Portland jazz pianist and composer Gordon Lee only started writing for big band in 1995 but the ten tracks on this disc demonstrate that he’s a master at it. An expanding interest in counterpoint was the stimulus for his efforts. Classical influences are in fact strong in the compositions, including Stravinsky and Mahler. Among Lee’s jazz heros are Ellington, Mingus, Monk, Coltrane, Jobim and Maria Schneider (the last another keyboardist who turned to the big band). Lee says he tried to write each of the works in a different style, and that gives the CD a quite different feeling from, say, a Basie album. Seventeen players are involved, but don’t play on all the tracks. Tenor saxist Renato Caranto has some fine solos. The title tune is a most evocative and atmospheric piece inspired by the composer’s own flying dreams. Excellent sonics. Tracks: Vicious Cycle, Flying Dream, Sentimental Fool, Now What?, Tocacco Monkey, Winter Comes, Bitter Wind, Wait for Her, Where or When, Alternative Blues. [If you can’t find it try www.oa2records.com]
– John Henry
Shelly Manne – Steps to the Desert (Modern Jazz Versions of Favorite Jewish and Israeli Songs) (with Shorty Rogers, flugelhorn & trumpet; Teddy Edwards, Tenor sax; Victor Feldman, piano & vibes; Al Viola, guitar; Monty Budwig, bass) – Contemporary CCD-7609-2:
This unusual album from 1963 was probably label owner Lester Koenig’s idea, and he wrote the liner notes. He felt the music was so good it was surprising jazz players hadn’t discovered it before. Of course the Great American Songbook – the source of most jazz standards – is highly influenced by Jewish music of the theater and synagogue. Exotic oriental modes came into Jewish religious music in the Renaissance, and the singing style of the cantors has been compared to the cante jondo of flamenco music. Klezmer bands have long melded the rhythms of jazz with Jewish folk music, and the energetic pioneer songs of Israel often show strong oriental strains. Lennie Niehaus, Victor Feldman and Teddy Edwards were involved in various of the clever arrangements. Although there’s no clarinet in the ensemble, the sextet frequently comes up with the infectious feeling of klezmer music. Even we goyim will probably recognize most of the tunes: Hava Nagila, Bei Mir Bist Du Schoen, Yossel Yossel, Zamar Nodad, Mokrei Lachish, Tzena, Exodus, Die Greene Koseene, My Yiddishe Momma, Steps to the Desert, Four bonus single-edit tracks: Zamar Nodad, Exodus, Tzena, Hava Nagila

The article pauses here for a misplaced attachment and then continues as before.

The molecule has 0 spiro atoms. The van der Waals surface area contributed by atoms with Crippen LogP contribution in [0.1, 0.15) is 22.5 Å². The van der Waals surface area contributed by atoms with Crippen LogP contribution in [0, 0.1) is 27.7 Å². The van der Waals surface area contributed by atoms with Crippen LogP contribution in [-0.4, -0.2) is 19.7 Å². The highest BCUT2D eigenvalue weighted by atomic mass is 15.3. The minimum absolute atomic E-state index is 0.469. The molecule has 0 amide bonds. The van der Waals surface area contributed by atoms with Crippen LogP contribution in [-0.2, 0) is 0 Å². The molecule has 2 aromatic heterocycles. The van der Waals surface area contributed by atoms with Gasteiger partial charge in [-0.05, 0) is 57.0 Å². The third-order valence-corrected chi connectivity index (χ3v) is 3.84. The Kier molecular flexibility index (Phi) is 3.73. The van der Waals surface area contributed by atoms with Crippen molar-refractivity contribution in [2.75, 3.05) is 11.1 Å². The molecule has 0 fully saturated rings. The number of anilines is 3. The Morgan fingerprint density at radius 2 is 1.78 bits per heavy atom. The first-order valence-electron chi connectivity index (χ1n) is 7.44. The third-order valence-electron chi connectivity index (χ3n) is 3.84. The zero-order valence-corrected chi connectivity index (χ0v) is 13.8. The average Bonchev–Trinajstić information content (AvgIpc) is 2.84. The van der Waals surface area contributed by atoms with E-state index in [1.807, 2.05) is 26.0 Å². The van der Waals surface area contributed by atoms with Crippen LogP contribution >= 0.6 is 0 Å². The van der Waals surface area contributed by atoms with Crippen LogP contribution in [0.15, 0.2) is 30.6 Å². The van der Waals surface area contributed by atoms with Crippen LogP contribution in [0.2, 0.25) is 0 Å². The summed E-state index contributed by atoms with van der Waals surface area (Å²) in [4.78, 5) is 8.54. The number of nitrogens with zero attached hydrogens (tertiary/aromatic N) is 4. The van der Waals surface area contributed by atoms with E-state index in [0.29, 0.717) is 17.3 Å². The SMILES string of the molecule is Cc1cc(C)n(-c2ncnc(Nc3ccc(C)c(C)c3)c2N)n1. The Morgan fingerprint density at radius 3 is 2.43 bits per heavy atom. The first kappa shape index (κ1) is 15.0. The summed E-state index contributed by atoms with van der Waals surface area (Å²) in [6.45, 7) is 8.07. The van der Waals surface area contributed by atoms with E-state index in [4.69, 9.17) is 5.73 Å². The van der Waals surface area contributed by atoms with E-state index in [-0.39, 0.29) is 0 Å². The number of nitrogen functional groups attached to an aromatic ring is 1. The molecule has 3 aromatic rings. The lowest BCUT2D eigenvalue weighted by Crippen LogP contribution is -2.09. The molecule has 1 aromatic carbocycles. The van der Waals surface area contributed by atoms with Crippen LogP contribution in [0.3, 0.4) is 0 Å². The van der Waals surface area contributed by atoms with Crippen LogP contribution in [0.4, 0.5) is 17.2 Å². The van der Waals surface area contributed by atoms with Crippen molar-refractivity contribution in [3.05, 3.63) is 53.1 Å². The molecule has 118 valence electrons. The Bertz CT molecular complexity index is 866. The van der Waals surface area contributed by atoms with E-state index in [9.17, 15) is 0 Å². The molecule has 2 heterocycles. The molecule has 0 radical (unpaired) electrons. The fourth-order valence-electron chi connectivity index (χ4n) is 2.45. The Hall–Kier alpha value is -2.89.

Now it’s guitarists times 2 on 3 reissue discs…
Tal Farlow – Autumn Leaves (2 LPs on 2 CDs at price of 1 CD) Concord Records CCD2-2133-2:
Farlow is truly a guitarist’s guitarist. In a poll some 40 years ago he was named second only to Charlie Christian among the greatest guitarists in the history of jazz. (Though in the 50s he had retired to a quieter life out of the jazz mainstream – as a sign-painter.) His second album for Concord, titled Tal Farlow ‘78 is on the first of these two CD reissues. It’s a trio setting, with Gary Mazzaroppi on bass and Tom Sayek the drummer. Two Farlow originals grace the set of eight tunes, and they range widely in moods and tempi. The second CD brings back a l985 LP titled The Legendary Tal Farlow, and here his ensemble expands to a quintet with Sam Most on flute and tenor sax, Frank Strazzeri on piano, Bob Maize on bass and All Tootie Heath on drums. Sam Most was a terrific jazz flutist and his close harmonies with Farlow’s guitar lines on You Stepped Out of a Dream and I Got It Bad are a special pleasure for me. Pianist Strazzeri and Farlow also do a fine duo interpretation of I Can’t Get Started. A really fine collection of great jazz guitar which cried out for reissue.
Tracks: 1.: Mahoney’s 11 Ohms, Here’s to the Rainy Day, Autumn Leaves, With the Wind and Rain in Your Hair, Perdido, Medley: Ill Wind, Invitation; Satin Doll, Gymkhana in Soho. 2.: You Stepped Out of a Dream, When Your Lover Has Gone, I Got It Bad and That Ain’t Good, When Lights Are Low, Who Cares, I Can’t Get Started, Prelude to a Kiss, Everything Happens to Me